Other initiatives being planned with support from the new grant include outreach efforts to increasingly “put history into public view,” Foreman said, and to enhance opportunities for the project to work with visual and creative artists by attracting new Mellon-funded “arts fellows.”

A new low-residency summer program will bring a media specialist in digital humanities to UD this year to work with the CCP team and the community.

“By bringing specialists to campus, we want to share leadership opportunities and also bring visibility to what we’re doing here,” Casey said. “They can teach us things, and also learn from us.”

The CCP began in 2012 with an assignment Foreman gave to one of her graduate classes, asking each student to choose a delegate from the convention they were reading and create an online profile that included historic images and data visualization. Students and librarians continued as project leaders, adding digital exhibits, a robust curriculum and transcription options on the website that became the Colored Conventions Project.

In the years since, the project has partnered with the UD Library on several initiatives and has reached thousands of students across the country who engage in original research through CCP’s national teaching partners.

"The Colored Conventions Project has provided our students and hundreds of others at schools across the country a wonderful opportunity to engage with historical materials both in Special Collections and in Library-supported databases,” said Carol A. Rudisell, a librarian in the Reference and Instructional Services Department of UD’s Library, Museums and Press, who works with CCP. She noted that “transcribe-a-thons” to mark Frederick Douglass Day have been held at Morris Library, opening its doors to people who have historically felt excluded from campus.

The Colored National Convention was held in Nashville, Tennessee, in April 1876, one of hundreds of 19th century African American organizing efforts.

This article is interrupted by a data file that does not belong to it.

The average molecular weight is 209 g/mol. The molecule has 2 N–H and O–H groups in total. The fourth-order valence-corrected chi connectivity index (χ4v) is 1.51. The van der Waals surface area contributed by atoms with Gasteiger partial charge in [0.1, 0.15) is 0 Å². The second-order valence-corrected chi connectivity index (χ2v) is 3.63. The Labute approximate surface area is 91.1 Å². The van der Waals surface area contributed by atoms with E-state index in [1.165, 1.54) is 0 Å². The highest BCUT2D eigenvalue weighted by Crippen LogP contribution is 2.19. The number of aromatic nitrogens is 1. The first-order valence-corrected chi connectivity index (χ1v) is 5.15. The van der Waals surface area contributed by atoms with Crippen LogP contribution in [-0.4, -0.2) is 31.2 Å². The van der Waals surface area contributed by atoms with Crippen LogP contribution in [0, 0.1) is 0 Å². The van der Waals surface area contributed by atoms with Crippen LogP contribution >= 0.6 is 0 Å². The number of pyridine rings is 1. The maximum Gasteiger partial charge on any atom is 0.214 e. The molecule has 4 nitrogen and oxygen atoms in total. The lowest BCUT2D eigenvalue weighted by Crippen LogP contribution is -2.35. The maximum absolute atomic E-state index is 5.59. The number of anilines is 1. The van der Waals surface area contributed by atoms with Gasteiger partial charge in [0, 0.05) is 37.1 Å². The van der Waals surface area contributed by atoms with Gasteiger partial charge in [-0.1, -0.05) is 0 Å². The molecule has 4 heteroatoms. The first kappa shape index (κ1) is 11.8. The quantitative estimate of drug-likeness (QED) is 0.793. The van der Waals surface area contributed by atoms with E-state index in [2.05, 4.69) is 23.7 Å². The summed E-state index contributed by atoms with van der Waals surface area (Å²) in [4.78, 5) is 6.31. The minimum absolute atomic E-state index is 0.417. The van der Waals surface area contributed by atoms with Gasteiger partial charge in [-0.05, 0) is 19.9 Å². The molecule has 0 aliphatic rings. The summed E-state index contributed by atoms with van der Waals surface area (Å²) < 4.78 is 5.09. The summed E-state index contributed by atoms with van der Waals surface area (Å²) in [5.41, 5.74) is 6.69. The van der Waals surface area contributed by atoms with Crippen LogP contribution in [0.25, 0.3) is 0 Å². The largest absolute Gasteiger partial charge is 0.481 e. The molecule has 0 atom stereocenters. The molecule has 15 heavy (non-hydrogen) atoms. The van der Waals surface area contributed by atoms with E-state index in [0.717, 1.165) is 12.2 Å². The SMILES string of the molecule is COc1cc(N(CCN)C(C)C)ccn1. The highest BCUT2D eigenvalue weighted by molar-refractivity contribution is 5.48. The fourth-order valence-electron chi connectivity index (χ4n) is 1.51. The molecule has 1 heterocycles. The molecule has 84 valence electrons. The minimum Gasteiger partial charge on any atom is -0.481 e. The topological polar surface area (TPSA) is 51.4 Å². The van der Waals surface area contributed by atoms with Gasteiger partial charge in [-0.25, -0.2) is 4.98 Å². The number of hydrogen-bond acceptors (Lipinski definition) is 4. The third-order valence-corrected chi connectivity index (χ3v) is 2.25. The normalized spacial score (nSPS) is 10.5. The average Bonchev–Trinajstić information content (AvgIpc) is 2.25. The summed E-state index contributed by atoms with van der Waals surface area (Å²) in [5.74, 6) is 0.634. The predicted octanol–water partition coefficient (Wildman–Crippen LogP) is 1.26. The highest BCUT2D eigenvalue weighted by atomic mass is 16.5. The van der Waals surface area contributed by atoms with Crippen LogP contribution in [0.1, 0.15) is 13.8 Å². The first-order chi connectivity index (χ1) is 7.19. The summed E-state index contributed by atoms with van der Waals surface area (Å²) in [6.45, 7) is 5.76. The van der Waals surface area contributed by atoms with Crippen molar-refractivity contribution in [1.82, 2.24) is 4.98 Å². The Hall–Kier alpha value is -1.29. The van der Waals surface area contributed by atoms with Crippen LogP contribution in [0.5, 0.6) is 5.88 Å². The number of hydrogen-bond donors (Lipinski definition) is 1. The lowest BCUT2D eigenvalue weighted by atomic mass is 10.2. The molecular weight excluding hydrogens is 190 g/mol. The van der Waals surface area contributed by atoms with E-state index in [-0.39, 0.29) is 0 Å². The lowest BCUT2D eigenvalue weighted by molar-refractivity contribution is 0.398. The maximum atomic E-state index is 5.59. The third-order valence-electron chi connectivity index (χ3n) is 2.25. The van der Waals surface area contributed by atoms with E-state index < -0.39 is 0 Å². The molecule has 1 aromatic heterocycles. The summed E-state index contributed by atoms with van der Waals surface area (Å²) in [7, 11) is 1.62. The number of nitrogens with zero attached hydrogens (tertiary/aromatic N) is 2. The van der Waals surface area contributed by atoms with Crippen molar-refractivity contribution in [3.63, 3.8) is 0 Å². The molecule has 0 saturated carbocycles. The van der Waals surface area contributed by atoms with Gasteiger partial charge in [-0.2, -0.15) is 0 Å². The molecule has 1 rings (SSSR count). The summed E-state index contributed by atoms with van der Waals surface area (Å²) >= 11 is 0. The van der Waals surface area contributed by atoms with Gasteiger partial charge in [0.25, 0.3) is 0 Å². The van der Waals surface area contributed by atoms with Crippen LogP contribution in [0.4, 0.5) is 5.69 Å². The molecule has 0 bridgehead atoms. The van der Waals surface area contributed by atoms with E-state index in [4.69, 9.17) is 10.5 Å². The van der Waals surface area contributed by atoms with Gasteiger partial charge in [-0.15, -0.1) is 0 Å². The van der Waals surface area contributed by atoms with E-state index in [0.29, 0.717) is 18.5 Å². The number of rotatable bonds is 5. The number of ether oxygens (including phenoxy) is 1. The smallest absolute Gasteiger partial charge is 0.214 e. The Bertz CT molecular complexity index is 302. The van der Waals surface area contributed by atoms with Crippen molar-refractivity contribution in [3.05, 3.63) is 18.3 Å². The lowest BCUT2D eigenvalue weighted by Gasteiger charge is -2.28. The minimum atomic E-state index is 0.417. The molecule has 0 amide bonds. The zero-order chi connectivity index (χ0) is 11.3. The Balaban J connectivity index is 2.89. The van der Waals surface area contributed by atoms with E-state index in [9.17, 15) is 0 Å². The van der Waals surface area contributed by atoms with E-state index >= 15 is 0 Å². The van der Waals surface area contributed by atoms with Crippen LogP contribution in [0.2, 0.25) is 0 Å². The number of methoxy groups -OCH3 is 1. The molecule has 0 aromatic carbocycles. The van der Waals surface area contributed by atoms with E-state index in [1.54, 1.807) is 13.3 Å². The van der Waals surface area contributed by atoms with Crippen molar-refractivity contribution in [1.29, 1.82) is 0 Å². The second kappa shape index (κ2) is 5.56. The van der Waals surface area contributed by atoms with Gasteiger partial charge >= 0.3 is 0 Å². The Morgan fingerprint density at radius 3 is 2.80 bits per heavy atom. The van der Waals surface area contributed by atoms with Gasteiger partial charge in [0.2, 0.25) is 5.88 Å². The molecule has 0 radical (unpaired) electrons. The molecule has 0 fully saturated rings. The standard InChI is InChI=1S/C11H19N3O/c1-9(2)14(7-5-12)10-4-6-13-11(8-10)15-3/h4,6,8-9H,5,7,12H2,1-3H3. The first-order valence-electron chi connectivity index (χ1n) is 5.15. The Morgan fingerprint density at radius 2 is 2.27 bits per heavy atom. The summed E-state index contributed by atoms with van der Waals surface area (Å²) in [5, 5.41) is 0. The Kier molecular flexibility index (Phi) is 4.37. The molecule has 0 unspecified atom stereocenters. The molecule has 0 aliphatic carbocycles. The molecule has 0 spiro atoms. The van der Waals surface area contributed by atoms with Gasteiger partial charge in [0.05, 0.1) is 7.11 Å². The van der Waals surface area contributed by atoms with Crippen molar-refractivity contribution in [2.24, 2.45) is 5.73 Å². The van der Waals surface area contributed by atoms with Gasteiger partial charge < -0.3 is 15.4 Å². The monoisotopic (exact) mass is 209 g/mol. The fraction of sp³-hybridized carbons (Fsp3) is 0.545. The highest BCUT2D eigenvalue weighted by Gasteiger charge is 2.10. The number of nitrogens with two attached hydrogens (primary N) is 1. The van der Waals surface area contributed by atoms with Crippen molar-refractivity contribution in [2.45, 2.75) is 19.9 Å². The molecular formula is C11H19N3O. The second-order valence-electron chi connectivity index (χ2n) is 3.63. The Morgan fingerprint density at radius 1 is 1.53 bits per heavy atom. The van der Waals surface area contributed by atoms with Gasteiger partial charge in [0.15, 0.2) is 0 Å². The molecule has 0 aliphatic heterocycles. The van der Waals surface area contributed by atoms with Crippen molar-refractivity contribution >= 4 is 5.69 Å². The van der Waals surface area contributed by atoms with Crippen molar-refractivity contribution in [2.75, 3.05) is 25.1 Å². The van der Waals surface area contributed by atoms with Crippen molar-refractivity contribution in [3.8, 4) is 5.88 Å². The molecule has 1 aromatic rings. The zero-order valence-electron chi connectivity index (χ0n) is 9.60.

“Support from the Mellon Foundation should further the growth of black public humanities and digital scholarship, and the library is very happy to collaborate with the CCP on this new project," Rudisell said.

CCP has been honored by the National Endowment for the Humanities, which named it one of the 50 “essential” projects the agency has supported, the American Studies Association and the Modern Language Association, which awarded CCP its Prize for a Bibliography, Archive or Digital Project.

The generous support from the Mellon Foundation is “a wonderful endorsement of the important work” the project accomplishes, said Lauren Petersen, interim associate dean for the humanities in the College of Arts and Sciences.

“This interdisciplinary project is highly collaborative—with partners both within the University and across the nation—and serves as a model for the public humanities as it bridges rigorous archival research, teaching in the classroom and community building outside the classroom,” Petersen said. “The University of Delaware extends its gratitude to the Mellon Foundation.”

The University of Delaware and the CCP

In addition to providing important historical resources to scholars and the community, CCP has offered highly valuable opportunities to UD’s undergraduate and graduate students.

“We’re gratified to have so much support at the University of Delaware from the College of Arts and Sciences, the UD Library, the Interdisciplinary Humanities Research Center and others,” Foreman said. “We are particularly gratified by the success of the graduate and undergraduate students who have been associated with the project.”

Casey and Sarah Lynn Patterson, for example, both worked with CCP from the start as graduate students and remain involved as national co-directors today. With Foreman, they are co-editing the forthcoming volume, Colored Conventions in the Nineteenth Century and the Digital Age.

Patterson now teaches African American literature at the University of Massachusetts Amherst. Casey is a postdoctoral research associate at the Center for Digital Humanities and Perkins Fellow in the Humanities Council at Princeton University.

Other former students who worked with CCP are enrolled in doctoral programs or are working in fields ranging from English and art to computer science and biomechanics. Undergraduates in such majors as public policy, history, German, international business and psychology have been integral parts of the CCP team.

“We have former graduate students who are now at some of the best institutions in the country, and we have former undergraduates who have gone on to law schools and professional schools in a variety of disciplines,” Foreman said. “We’re pleased that the Colored Conventions Project has been a launching pad for these terrific students.”

To hep honor Frederick Douglass' birthday, University of Delaware volunteers transcribe documents to help create a digital collection.